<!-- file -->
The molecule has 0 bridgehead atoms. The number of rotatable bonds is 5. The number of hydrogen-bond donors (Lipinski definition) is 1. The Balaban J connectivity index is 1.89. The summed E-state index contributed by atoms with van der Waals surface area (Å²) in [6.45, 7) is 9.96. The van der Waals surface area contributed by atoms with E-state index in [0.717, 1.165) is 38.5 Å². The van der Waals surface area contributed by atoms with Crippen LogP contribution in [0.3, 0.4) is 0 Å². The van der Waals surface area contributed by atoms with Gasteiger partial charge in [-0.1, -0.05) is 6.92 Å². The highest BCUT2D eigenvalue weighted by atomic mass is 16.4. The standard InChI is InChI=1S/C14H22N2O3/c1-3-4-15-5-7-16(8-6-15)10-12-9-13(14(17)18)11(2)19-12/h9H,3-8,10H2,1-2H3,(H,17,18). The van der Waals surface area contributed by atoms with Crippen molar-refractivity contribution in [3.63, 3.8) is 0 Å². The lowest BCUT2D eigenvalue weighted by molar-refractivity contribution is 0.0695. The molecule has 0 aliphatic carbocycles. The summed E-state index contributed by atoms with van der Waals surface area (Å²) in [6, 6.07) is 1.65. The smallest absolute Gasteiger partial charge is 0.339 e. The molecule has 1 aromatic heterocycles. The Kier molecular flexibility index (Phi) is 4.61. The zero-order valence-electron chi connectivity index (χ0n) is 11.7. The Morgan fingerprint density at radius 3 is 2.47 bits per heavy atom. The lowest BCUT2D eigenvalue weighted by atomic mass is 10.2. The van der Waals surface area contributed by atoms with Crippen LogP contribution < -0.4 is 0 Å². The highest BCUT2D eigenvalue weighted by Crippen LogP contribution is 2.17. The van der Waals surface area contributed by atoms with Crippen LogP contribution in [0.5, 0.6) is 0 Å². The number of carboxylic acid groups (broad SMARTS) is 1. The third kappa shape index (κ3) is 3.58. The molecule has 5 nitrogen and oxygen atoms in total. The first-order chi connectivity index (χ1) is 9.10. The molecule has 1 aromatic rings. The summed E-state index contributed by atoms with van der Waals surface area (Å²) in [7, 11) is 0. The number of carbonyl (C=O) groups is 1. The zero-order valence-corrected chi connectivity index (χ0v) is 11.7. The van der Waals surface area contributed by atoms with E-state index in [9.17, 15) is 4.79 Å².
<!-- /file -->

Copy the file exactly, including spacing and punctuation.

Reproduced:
The molecule has 0 bridgehead atoms. The number of rotatable bonds is 5. The number of hydrogen-bond donors (Lipinski definition) is 1. The Balaban J connectivity index is 1.89. The summed E-state index contributed by atoms with van der Waals surface area (Å²) in [6.45, 7) is 9.96. The van der Waals surface area contributed by atoms with E-state index in [0.717, 1.165) is 38.5 Å². The van der Waals surface area contributed by atoms with Crippen LogP contribution in [0.3, 0.4) is 0 Å². The van der Waals surface area contributed by atoms with Gasteiger partial charge in [-0.1, -0.05) is 6.92 Å². The highest BCUT2D eigenvalue weighted by atomic mass is 16.4. The standard InChI is InChI=1S/C14H22N2O3/c1-3-4-15-5-7-16(8-6-15)10-12-9-13(14(17)18)11(2)19-12/h9H,3-8,10H2,1-2H3,(H,17,18). The van der Waals surface area contributed by atoms with Crippen molar-refractivity contribution in [3.63, 3.8) is 0 Å². The lowest BCUT2D eigenvalue weighted by molar-refractivity contribution is 0.0695. The molecule has 0 aliphatic carbocycles. The summed E-state index contributed by atoms with van der Waals surface area (Å²) in [6, 6.07) is 1.65. The smallest absolute Gasteiger partial charge is 0.339 e. The molecule has 1 aromatic heterocycles. The Kier molecular flexibility index (Phi) is 4.61. The zero-order valence-electron chi connectivity index (χ0n) is 11.7. The Morgan fingerprint density at radius 3 is 2.47 bits per heavy atom. The lowest BCUT2D eigenvalue weighted by atomic mass is 10.2. The van der Waals surface area contributed by atoms with Crippen LogP contribution < -0.4 is 0 Å². The highest BCUT2D eigenvalue weighted by Crippen LogP contribution is 2.17. The van der Waals surface area contributed by atoms with Crippen LogP contribution in [0.5, 0.6) is 0 Å². The number of carboxylic acid groups (broad SMARTS) is 1. The third kappa shape index (κ3) is 3.58. The molecule has 5 nitrogen and oxygen atoms in total. The first-order chi connectivity index (χ1) is 9.10. The molecule has 1 aromatic rings. The summed E-state index contributed by atoms with van der Waals surface area (Å²) in [7, 11) is 0. The number of carbonyl (C=O) groups is 1. The zero-order valence-corrected chi connectivity index (χ0v) is 11.7. The van der Waals surface area contributed by atoms with E-state index in [9.17, 15) is 4.79 Å².